## GUPTA MECHANICAL

IN THIS WEBSITE I CAN TELL ALL ABOUT TECH. TIPS AND TRICKS APP REVIEWS AND UNBOXINGS ALSO TECH. NEWS .............

# [Solution] Doping Codeforces Solution

G. Doping
time limit per test
3 seconds
memory limit per test
512 megabytes
input
standard input
output
standard output

We call an array $a$ of length $n$ fancy if for each $1 it holds that ${a}_{i}={a}_{i-1}+1$.

Let's call $f\left(p\right)$ applied to a permutation${}^{†}$ of length $n$ as the minimum number of subarrays it can be partitioned such that each one of them is fancy. For example $f\left(\left[1,2,3\right]\right)=1$, while $f\left(\left[3,1,2\right]\right)=2$ and $f\left(\left[3,2,1\right]\right)=3$.

Given $n$ and a permutation $p$ of length $n$, we define a permutation ${p}^{\prime }$ of length $n$ to be $k$-special if and only if:

• ${p}^{\prime }$ is lexicographically smaller${}^{‡}$ than $p$, and
• $f\left({p}^{\prime }\right)=k$.

Your task is to count for each $1\le k\le n$ the number of $k$-special permutations modulo $m$.

${}^{†}$ A permutation is an array consisting of $n$ distinct integers from $1$ to $n$ in arbitrary order. For example, $\left[2,3,1,5,4\right]$ is a permutation, but $\left[1,2,2\right]$ is not a permutation ($2$ appears twice in the array) and $\left[1,3,4\right]$ is also not a permutation ($n=3$ but there is $4$ in the array).

${}^{‡}$ A permutation $a$ of length $n$ is lexicographically smaller than a permutation $b$ of length $n$ if and only if the following holds: in the first position where $a$ and $b$ differ, the permutation $a$ has a smaller element than the corresponding element in $b$.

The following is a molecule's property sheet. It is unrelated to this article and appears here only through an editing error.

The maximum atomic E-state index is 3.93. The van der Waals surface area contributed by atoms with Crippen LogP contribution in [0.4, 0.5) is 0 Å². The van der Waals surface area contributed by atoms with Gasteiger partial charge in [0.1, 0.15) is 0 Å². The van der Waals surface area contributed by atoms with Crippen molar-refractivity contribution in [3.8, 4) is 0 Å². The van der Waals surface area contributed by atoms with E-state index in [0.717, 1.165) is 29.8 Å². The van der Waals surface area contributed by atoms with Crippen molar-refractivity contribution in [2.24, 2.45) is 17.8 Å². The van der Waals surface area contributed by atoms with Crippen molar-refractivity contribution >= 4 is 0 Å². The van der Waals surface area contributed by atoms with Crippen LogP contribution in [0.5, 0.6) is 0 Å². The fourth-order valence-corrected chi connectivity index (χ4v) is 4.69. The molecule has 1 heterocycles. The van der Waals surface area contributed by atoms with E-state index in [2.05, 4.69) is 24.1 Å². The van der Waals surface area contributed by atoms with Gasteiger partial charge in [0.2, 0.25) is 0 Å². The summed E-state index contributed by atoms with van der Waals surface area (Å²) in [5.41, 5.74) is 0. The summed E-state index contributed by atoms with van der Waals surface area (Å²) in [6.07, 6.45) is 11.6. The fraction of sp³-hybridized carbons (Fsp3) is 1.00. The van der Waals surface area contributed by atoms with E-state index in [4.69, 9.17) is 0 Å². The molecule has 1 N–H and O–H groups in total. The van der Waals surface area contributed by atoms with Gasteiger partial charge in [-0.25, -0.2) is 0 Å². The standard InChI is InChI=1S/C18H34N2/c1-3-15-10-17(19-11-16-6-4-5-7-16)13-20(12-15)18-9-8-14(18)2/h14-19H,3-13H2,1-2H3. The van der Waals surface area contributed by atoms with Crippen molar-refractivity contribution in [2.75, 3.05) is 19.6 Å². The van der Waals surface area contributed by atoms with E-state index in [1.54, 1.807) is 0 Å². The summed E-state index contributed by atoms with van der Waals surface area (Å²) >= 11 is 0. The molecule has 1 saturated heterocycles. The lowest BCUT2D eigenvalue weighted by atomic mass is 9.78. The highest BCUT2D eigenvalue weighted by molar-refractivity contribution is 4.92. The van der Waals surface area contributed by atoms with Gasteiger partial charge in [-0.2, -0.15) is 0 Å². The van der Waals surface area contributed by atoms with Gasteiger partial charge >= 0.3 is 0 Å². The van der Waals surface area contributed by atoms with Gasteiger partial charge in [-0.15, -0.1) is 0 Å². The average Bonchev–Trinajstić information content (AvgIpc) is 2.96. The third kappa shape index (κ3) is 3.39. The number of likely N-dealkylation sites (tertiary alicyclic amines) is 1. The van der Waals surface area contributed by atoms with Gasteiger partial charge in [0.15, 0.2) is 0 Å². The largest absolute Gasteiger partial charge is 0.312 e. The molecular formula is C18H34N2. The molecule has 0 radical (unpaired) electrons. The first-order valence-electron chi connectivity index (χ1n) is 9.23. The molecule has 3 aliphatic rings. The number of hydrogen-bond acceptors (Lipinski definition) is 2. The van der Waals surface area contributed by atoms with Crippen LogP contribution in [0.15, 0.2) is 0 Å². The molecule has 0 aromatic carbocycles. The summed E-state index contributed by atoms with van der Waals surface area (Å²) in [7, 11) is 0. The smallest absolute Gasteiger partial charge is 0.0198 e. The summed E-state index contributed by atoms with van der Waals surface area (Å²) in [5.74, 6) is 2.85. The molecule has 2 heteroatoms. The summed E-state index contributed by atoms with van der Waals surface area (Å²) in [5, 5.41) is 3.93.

Input

The first line contains two integers $n$ and $m$ ($1\le n\le 2000$$10\le m\le {10}^{9}$) — the length of the permutation and the required modulo.

The second line contains $n$ distinct integers ${p}_{1},{p}_{2},\dots ,{p}_{n}$ ($1\le {p}_{i}\le n$) — the permutation $p$.

Output

Print $n$ integers, where the $k$-th integer is the number of $k$-special permutations modulo $m$.

Note

In the first example, the permutations that are lexicographically smaller than $\left[1,3,4,2\right]$ are:

• $\left[1,2,3,4\right]$$f\left(\left[1,2,3,4\right]\right)=1$;
• $\left[1,2,4,3\right]$$f\left(\left[1,2,4,3\right]\right)=3$;
• $\left[1,3,2,4\right]$$f\left(\left[1,3,2,4\right]\right)=4$.

Thus our answer is $\left[1,0,1,1\right]$.

In the second example, the permutations that are lexicographically smaller than $\left[3,2,1\right]$ are:

• $\left[1,2,3\right]$$f\left(\left[1,2,3\right]\right)=1$;
• $\left[1,3,2\right]$$f\left(\left[1,3,2\right]\right)=3$;
• $\left[2,1,3\right]$$f\left(\left[2,1,3\right]\right)=3$;
• $\left[2,3,1\right]$$f\left(\left[2,3,1\right]\right)=2$;
• $\left[3,1,2\right]$$f\left(\left[3,1,2\right]\right)=2$.

Thus our answer is $\left[1,2,2\right]$.